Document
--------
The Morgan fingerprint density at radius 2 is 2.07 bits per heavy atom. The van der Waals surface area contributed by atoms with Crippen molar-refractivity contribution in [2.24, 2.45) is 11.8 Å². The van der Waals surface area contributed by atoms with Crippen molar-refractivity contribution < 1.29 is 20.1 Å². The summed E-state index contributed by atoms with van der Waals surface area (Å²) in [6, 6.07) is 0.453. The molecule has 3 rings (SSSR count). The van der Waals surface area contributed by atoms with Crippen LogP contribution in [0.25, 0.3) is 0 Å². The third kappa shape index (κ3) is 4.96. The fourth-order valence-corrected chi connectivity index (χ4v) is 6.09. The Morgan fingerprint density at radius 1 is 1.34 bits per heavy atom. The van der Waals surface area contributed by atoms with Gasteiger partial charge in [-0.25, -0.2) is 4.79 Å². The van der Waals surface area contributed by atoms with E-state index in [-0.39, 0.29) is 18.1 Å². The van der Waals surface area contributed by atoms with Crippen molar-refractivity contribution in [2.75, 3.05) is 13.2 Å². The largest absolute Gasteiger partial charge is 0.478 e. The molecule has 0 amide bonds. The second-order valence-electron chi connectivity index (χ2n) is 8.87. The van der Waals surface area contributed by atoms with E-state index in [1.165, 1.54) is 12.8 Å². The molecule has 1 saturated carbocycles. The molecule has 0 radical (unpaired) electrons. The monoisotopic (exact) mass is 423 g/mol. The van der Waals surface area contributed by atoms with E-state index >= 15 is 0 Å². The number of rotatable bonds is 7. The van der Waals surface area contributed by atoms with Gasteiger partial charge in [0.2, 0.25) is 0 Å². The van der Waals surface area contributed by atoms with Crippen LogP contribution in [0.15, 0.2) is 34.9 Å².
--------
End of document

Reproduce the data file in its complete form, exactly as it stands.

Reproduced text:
The Morgan fingerprint density at radius 2 is 2.07 bits per heavy atom. The van der Waals surface area contributed by atoms with Crippen molar-refractivity contribution in [2.24, 2.45) is 11.8 Å². The van der Waals surface area contributed by atoms with Crippen molar-refractivity contribution < 1.29 is 20.1 Å². The summed E-state index contributed by atoms with van der Waals surface area (Å²) in [6, 6.07) is 0.453. The molecule has 3 rings (SSSR count). The van der Waals surface area contributed by atoms with Crippen LogP contribution in [0.25, 0.3) is 0 Å². The third kappa shape index (κ3) is 4.96. The fourth-order valence-corrected chi connectivity index (χ4v) is 6.09. The Morgan fingerprint density at radius 1 is 1.34 bits per heavy atom. The van der Waals surface area contributed by atoms with Gasteiger partial charge in [-0.25, -0.2) is 4.79 Å². The van der Waals surface area contributed by atoms with E-state index in [-0.39, 0.29) is 18.1 Å². The van der Waals surface area contributed by atoms with Crippen molar-refractivity contribution in [2.75, 3.05) is 13.2 Å². The largest absolute Gasteiger partial charge is 0.478 e. The molecule has 0 amide bonds. The second-order valence-electron chi connectivity index (χ2n) is 8.87. The van der Waals surface area contributed by atoms with E-state index in [1.165, 1.54) is 12.8 Å². The molecule has 1 saturated carbocycles. The molecule has 0 radical (unpaired) electrons. The monoisotopic (exact) mass is 423 g/mol. The van der Waals surface area contributed by atoms with E-state index >= 15 is 0 Å². The number of rotatable bonds is 7. The van der Waals surface area contributed by atoms with Gasteiger partial charge in [0.2, 0.25) is 0 Å². The van der Waals surface area contributed by atoms with Crippen LogP contribution in [0.15, 0.2) is 34.9 Å².